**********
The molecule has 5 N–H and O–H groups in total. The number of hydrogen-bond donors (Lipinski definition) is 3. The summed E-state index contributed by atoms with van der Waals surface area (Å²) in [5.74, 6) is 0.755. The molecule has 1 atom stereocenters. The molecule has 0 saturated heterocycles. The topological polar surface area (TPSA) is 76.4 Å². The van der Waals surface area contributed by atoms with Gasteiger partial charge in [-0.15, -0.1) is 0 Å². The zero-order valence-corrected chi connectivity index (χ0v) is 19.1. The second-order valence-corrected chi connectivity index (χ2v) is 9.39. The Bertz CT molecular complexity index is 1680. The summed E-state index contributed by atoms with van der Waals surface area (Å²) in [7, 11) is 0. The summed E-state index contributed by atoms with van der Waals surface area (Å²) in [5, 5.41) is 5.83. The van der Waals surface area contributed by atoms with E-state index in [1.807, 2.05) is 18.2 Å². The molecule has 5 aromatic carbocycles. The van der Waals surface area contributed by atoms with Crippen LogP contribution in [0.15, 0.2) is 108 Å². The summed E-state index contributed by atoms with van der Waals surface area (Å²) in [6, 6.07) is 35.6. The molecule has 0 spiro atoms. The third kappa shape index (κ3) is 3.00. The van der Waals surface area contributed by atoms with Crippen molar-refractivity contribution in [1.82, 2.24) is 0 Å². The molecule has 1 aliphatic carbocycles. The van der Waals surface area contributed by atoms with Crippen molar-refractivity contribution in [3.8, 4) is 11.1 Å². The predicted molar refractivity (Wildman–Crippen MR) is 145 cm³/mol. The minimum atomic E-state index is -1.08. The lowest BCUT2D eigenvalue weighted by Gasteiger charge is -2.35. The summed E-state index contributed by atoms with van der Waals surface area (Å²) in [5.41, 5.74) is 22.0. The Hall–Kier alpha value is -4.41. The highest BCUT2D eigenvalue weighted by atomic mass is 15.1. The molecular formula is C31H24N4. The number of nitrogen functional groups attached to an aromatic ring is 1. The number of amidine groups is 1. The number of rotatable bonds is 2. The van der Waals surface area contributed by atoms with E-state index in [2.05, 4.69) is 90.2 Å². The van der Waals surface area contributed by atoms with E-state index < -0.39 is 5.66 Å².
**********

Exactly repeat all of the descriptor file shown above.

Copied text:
The molecule has 5 N–H and O–H groups in total. The number of hydrogen-bond donors (Lipinski definition) is 3. The summed E-state index contributed by atoms with van der Waals surface area (Å²) in [5.74, 6) is 0.755. The molecule has 1 atom stereocenters. The molecule has 0 saturated heterocycles. The topological polar surface area (TPSA) is 76.4 Å². The van der Waals surface area contributed by atoms with Gasteiger partial charge in [-0.15, -0.1) is 0 Å². The zero-order valence-corrected chi connectivity index (χ0v) is 19.1. The second-order valence-corrected chi connectivity index (χ2v) is 9.39. The Bertz CT molecular complexity index is 1680. The summed E-state index contributed by atoms with van der Waals surface area (Å²) in [7, 11) is 0. The summed E-state index contributed by atoms with van der Waals surface area (Å²) in [5, 5.41) is 5.83. The van der Waals surface area contributed by atoms with E-state index in [1.807, 2.05) is 18.2 Å². The molecule has 5 aromatic carbocycles. The van der Waals surface area contributed by atoms with Crippen LogP contribution in [0.15, 0.2) is 108 Å². The summed E-state index contributed by atoms with van der Waals surface area (Å²) in [6, 6.07) is 35.6. The molecule has 0 spiro atoms. The third kappa shape index (κ3) is 3.00. The van der Waals surface area contributed by atoms with Crippen molar-refractivity contribution in [1.82, 2.24) is 0 Å². The molecule has 1 aliphatic carbocycles. The van der Waals surface area contributed by atoms with Crippen molar-refractivity contribution in [3.8, 4) is 11.1 Å². The predicted molar refractivity (Wildman–Crippen MR) is 145 cm³/mol. The minimum atomic E-state index is -1.08. The lowest BCUT2D eigenvalue weighted by Gasteiger charge is -2.35. The summed E-state index contributed by atoms with van der Waals surface area (Å²) in [5.41, 5.74) is 22.0. The Hall–Kier alpha value is -4.41. The highest BCUT2D eigenvalue weighted by atomic mass is 15.1. The molecular formula is C31H24N4. The number of nitrogen functional groups attached to an aromatic ring is 1. The number of amidine groups is 1. The number of rotatable bonds is 2. The van der Waals surface area contributed by atoms with E-state index in [2.05, 4.69) is 90.2 Å². The van der Waals surface area contributed by atoms with E-state index < -0.39 is 5.66 Å².